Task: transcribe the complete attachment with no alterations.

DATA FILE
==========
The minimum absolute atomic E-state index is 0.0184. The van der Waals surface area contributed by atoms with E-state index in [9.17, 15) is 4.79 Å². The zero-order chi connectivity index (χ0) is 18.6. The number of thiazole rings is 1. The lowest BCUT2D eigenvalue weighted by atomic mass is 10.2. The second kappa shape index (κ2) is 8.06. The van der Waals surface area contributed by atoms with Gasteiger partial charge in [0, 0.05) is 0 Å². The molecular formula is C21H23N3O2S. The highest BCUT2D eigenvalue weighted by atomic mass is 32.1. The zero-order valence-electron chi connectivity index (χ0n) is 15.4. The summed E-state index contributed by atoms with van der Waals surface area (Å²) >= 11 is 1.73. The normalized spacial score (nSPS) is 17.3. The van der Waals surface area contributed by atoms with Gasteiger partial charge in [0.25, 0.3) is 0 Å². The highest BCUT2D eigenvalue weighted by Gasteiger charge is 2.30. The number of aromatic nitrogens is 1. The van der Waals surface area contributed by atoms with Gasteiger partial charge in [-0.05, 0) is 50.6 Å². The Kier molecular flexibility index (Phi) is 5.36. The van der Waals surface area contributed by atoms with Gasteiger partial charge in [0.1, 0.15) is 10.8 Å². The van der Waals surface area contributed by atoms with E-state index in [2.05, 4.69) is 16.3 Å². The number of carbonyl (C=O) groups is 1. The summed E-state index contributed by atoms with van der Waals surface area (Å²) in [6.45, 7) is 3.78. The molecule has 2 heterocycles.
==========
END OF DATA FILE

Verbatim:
The minimum absolute atomic E-state index is 0.0184. The van der Waals surface area contributed by atoms with E-state index in [9.17, 15) is 4.79 Å². The zero-order chi connectivity index (χ0) is 18.6. The number of thiazole rings is 1. The lowest BCUT2D eigenvalue weighted by atomic mass is 10.2. The second kappa shape index (κ2) is 8.06. The van der Waals surface area contributed by atoms with Gasteiger partial charge in [0, 0.05) is 0 Å². The molecular formula is C21H23N3O2S. The highest BCUT2D eigenvalue weighted by atomic mass is 32.1. The zero-order valence-electron chi connectivity index (χ0n) is 15.4. The summed E-state index contributed by atoms with van der Waals surface area (Å²) >= 11 is 1.73. The normalized spacial score (nSPS) is 17.3. The van der Waals surface area contributed by atoms with Gasteiger partial charge in [0.25, 0.3) is 0 Å². The highest BCUT2D eigenvalue weighted by Gasteiger charge is 2.30. The number of aromatic nitrogens is 1. The van der Waals surface area contributed by atoms with Gasteiger partial charge in [-0.05, 0) is 50.6 Å². The Kier molecular flexibility index (Phi) is 5.36. The van der Waals surface area contributed by atoms with Gasteiger partial charge in [0.1, 0.15) is 10.8 Å². The van der Waals surface area contributed by atoms with E-state index in [2.05, 4.69) is 16.3 Å². The number of carbonyl (C=O) groups is 1. The summed E-state index contributed by atoms with van der Waals surface area (Å²) in [6.45, 7) is 3.78. The molecule has 2 heterocycles.